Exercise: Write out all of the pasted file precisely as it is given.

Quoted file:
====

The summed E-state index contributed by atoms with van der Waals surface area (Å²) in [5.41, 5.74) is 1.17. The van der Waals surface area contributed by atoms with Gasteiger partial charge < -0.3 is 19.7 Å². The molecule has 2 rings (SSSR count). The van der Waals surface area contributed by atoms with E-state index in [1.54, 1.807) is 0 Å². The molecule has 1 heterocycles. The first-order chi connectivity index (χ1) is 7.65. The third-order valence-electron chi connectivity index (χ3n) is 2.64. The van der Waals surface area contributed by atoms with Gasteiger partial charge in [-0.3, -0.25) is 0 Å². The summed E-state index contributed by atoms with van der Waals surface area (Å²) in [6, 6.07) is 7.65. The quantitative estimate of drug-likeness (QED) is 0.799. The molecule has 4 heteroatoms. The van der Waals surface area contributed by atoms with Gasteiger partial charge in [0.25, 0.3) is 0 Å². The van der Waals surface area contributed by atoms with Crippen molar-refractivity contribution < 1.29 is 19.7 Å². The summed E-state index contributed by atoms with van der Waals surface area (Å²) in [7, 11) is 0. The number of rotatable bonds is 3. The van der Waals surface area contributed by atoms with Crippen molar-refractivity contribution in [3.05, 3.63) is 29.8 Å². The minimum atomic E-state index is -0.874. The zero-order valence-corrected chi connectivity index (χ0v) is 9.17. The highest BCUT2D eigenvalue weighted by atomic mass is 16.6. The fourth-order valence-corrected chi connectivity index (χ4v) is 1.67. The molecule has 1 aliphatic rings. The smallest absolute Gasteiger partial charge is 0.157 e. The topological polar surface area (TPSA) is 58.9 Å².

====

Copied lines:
The summed E-state index contributed by atoms with van der Waals surface area (Å²) in [5.41, 5.74) is 1.17. The van der Waals surface area contributed by atoms with Gasteiger partial charge < -0.3 is 19.7 Å². The molecule has 2 rings (SSSR count). The van der Waals surface area contributed by atoms with E-state index in [1.54, 1.807) is 0 Å². The molecule has 1 heterocycles. The first-order chi connectivity index (χ1) is 7.65. The third-order valence-electron chi connectivity index (χ3n) is 2.64. The van der Waals surface area contributed by atoms with Gasteiger partial charge in [-0.3, -0.25) is 0 Å². The summed E-state index contributed by atoms with van der Waals surface area (Å²) in [6, 6.07) is 7.65. The quantitative estimate of drug-likeness (QED) is 0.799. The molecule has 4 heteroatoms. The van der Waals surface area contributed by atoms with Gasteiger partial charge in [0.25, 0.3) is 0 Å². The van der Waals surface area contributed by atoms with Crippen molar-refractivity contribution < 1.29 is 19.7 Å². The summed E-state index contributed by atoms with van der Waals surface area (Å²) in [7, 11) is 0. The number of rotatable bonds is 3. The van der Waals surface area contributed by atoms with Crippen molar-refractivity contribution in [3.05, 3.63) is 29.8 Å². The minimum atomic E-state index is -0.874. The zero-order valence-corrected chi connectivity index (χ0v) is 9.17. The highest BCUT2D eigenvalue weighted by atomic mass is 16.6. The fourth-order valence-corrected chi connectivity index (χ4v) is 1.67. The molecule has 1 aliphatic rings. The smallest absolute Gasteiger partial charge is 0.157 e. The topological polar surface area (TPSA) is 58.9 Å².